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Thread: Late winer mortality

  1. #1

    Late winer mortality

    I share a stalking lease in Dumfrieshire, nice place, 3000 acres of which approx 500 is woodland (both commercial conifer forestry and smaller mixed plantations), 800 acres grass fields and the rest heather and white grass open hill ground.

    We only have Roe on the estate and they were present in reasonable numbers. This spring we have so far found 8 roe carcasses which appear to be victims of the winter weather, (plus a ninth hung up on a wire fence), all were last years kids, and in two cases twins were foud dead together. I suspect we have found only a fraction of what has actually died. The carcasses were found mainly between 100 and 150m altitude. 5 were in the wooded areas, a pair of twins in a game crop and a single on the edge of the heather moor.

    I am particularly concerned about the dead twins in the game crop, I shot a doe which had two well grown doe kids with her in that game crop (only an acre) on the 10th of February. This was after the worse of the weather and the snow was rapidly thawing. I checked the cover again over the next couple of days to see if they had returned but were not to be seen. I would have thought that by February any kids would be well able to look after themselves if deprived of mum? Another couple of dead kids were also in the general area where adult does were culled in February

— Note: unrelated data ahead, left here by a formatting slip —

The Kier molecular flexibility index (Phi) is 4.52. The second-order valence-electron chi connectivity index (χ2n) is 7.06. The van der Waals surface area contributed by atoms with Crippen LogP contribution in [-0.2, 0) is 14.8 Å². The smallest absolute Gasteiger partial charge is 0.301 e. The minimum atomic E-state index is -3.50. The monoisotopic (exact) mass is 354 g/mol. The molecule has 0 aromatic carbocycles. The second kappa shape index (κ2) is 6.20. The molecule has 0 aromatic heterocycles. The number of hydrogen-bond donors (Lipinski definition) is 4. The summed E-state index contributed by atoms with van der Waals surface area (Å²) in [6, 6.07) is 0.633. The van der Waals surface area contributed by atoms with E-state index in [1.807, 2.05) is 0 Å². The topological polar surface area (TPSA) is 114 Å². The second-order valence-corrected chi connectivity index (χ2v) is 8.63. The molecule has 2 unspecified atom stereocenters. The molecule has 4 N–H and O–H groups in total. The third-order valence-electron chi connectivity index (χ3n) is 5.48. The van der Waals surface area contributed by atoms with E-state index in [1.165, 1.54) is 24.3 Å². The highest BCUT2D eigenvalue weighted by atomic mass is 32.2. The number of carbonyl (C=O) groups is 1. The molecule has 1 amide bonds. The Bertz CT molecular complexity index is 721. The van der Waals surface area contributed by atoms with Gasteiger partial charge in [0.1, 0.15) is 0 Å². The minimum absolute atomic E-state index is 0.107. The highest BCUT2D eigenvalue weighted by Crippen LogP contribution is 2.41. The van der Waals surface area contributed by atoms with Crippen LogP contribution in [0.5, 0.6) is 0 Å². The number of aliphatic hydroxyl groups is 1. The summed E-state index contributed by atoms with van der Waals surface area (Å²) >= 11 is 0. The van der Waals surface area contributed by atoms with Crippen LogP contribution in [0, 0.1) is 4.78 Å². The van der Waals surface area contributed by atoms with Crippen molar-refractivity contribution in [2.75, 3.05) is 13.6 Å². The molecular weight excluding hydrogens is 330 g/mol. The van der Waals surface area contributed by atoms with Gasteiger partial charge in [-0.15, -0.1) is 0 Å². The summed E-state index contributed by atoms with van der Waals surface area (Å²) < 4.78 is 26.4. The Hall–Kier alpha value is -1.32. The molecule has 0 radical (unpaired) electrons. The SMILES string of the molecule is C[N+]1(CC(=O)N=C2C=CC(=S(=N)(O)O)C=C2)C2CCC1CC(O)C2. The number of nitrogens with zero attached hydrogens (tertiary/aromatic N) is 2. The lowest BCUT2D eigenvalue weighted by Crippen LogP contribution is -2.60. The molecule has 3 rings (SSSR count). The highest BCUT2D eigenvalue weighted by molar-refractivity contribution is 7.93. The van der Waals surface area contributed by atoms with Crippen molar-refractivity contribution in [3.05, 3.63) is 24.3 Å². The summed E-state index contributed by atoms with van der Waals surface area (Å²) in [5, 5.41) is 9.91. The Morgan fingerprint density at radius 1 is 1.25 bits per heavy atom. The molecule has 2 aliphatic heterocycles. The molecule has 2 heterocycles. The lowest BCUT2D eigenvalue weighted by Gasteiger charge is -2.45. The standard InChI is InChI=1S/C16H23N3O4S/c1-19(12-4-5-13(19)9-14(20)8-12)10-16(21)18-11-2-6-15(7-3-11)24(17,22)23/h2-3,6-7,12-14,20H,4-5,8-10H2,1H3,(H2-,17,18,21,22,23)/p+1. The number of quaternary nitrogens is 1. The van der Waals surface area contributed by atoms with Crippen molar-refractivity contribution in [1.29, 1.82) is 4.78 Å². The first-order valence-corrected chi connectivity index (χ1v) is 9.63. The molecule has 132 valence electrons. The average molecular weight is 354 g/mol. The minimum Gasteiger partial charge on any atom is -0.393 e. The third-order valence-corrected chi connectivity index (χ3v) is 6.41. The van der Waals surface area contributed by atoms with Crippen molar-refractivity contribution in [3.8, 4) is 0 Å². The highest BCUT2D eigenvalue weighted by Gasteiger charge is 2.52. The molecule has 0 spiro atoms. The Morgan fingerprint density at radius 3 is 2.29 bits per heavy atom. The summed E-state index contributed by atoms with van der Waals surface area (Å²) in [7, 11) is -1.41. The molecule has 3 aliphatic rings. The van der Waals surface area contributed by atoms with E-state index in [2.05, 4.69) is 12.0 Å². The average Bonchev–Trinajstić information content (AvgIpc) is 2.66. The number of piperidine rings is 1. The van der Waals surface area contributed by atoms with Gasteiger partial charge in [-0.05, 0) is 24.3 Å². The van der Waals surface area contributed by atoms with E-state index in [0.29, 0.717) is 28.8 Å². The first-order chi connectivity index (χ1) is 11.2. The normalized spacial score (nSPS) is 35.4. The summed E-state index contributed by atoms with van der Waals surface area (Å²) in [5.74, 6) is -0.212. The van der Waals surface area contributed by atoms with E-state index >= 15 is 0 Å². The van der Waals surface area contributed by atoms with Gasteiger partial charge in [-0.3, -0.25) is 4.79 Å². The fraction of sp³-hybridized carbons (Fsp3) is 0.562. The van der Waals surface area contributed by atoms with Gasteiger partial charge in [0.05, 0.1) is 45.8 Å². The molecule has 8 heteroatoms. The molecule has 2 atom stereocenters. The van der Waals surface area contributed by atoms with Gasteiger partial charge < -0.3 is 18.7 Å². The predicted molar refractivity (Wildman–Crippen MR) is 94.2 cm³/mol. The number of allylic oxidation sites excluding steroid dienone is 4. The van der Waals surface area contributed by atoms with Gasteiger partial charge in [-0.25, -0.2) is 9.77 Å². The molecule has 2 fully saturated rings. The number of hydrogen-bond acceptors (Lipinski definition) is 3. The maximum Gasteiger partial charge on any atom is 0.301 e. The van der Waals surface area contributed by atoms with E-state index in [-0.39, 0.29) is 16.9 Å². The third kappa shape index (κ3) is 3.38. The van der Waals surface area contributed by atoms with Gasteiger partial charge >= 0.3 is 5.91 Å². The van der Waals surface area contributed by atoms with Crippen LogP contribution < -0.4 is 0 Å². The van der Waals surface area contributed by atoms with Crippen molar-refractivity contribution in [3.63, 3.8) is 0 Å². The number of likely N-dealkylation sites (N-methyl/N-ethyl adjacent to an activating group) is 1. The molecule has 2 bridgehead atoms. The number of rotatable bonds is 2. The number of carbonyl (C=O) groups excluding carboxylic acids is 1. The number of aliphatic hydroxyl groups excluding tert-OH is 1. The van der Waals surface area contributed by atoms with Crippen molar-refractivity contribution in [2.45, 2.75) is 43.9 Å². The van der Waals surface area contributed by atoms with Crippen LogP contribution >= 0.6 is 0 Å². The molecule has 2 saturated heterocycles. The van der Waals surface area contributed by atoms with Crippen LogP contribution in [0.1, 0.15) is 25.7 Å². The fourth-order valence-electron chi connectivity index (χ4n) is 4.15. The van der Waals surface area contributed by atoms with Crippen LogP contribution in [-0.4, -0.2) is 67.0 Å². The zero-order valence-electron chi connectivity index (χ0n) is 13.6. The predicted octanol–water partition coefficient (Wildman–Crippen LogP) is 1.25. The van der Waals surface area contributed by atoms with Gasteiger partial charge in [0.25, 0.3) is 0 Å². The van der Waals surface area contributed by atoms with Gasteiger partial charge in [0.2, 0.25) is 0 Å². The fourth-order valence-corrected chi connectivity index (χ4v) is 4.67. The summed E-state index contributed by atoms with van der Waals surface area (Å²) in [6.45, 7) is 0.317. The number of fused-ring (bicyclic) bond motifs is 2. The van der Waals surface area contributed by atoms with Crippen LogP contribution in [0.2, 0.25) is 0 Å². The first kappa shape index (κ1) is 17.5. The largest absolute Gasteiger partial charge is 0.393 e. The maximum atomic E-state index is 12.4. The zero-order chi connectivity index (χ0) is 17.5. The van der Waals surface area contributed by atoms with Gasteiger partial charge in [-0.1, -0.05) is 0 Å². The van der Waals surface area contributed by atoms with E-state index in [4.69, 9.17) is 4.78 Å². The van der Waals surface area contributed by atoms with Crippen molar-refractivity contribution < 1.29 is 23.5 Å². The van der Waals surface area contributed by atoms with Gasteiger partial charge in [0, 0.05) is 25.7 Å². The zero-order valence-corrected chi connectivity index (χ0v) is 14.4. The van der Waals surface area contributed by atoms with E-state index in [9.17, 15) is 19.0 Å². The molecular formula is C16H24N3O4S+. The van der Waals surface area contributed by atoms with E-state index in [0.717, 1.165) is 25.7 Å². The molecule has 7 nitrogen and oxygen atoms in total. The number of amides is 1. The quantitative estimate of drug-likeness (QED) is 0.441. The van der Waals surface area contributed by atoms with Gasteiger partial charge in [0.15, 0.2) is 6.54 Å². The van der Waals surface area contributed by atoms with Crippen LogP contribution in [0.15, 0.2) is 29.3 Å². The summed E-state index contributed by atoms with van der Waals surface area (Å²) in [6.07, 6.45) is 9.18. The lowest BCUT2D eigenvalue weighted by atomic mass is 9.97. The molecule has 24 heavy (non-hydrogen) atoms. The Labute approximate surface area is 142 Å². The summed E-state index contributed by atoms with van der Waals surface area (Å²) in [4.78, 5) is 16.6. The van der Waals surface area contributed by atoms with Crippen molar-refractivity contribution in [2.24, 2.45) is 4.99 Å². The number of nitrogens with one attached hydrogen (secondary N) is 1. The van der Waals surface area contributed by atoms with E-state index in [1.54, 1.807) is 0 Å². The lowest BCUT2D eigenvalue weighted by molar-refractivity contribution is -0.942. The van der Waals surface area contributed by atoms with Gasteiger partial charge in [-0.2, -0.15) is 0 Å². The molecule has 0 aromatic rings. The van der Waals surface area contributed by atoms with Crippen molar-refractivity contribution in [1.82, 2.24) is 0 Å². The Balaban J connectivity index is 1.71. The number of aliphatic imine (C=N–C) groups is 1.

I was on the ground last week and found three carcasses, all of which looked less than a month old. There are still adult Roe to be seen and some of last years kids have survived, I also saw the first new kid of the year.

    Has anyone else found a much higher than normal mortality after this winter? Do we have a missing generation?
    Last edited by mudman; 26-05-2010 at 00:30.

  2. #2
    Hi Mudman

    The reports off the hill are indeed much higher than normal deaths coupled with hinds absorbing foetus'. I think we all have our fingers crossed when we start spotting new born calves over the next few weeks.

    The hinds we shot in the highlands in the woods seemed in good nick, some fat and normal bodyweight, however on my patch in Galloway we've found 2 roe and 2 sika carcasses when usually none, all on the more open hill areas. I'm not sure if you saw it but there was a very good piece on winter mortality in the last edition of 'Deer' the BDS magazine.

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